Jon Rowe has a blog that I like a lot, and read regularly (it’s right there in my blogroll). But in a recent post he made a point to which I had to take exception. It wasn’t his primary point in his post, but he was making an argument that tends to really annoy me–it was the “they didn’t know better in those days” argument. This goes (generally) “the Founders (or Columbus, or any literary or historical figure you’d like to excuse) lived in a time when nobody really questioned slavery (or genocide, forced conversion, racism, sexism, etc.). So we can’t blame them for just accepting what everyone else accepted and nobody at all ever saw anything wrong with.”

That argument just doesn’t hold up. In the guise of a call for historical accuracy, it’s a whitewashing of history. At the time of the US Constitution, there was a lively, active, and loud abolition movement, with a long and distinguished history. Las Casas was very clear about the immorality of Columbus’ treatment of the Indians, right there at Columbus’ moment in history. Conrad’s racism, or Hemingway’s anti-Semitism may have been more broadly acceptable in their times, but that certainly doesn’t mean that nobody saw the immorality and hate, or that nobody was willing to call it what it was.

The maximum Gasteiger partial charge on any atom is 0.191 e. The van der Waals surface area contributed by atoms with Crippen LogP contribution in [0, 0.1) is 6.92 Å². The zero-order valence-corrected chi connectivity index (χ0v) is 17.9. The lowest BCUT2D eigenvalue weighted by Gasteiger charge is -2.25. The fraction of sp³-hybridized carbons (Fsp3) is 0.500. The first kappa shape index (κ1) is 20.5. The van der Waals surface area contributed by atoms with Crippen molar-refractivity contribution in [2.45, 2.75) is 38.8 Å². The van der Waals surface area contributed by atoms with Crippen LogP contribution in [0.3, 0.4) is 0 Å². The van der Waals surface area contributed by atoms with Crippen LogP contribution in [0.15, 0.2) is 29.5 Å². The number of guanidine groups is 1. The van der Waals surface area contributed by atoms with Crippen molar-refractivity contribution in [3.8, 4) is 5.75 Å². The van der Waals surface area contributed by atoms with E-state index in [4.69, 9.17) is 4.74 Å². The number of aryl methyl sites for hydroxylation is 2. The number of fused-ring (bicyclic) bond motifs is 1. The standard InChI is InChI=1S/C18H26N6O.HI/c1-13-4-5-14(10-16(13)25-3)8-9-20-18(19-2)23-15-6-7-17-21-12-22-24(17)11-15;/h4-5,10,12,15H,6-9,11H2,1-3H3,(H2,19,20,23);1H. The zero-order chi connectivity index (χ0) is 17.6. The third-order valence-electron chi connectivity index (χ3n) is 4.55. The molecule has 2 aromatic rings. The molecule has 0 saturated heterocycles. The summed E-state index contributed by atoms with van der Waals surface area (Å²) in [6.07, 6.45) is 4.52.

This doesn’t mean that we shouldn’t read Conrad or Hemingway, of course, and it doesn’t mean that we shouldn’t honor the accomplishments of the Founders. But to let them completely off the hook for their lapses is just as ahistorical (maybe more) than to condemn them completely for those lapses.

To Jon Rowe’s credit, when I pointed this out to him in an email, he promptly and fairly put my email up on his blog–asking for more reader discussion. I hope he gets it. I’ll be interested to read it. (Although I do wish he would just have comments on the blog, rather than waiting for emails).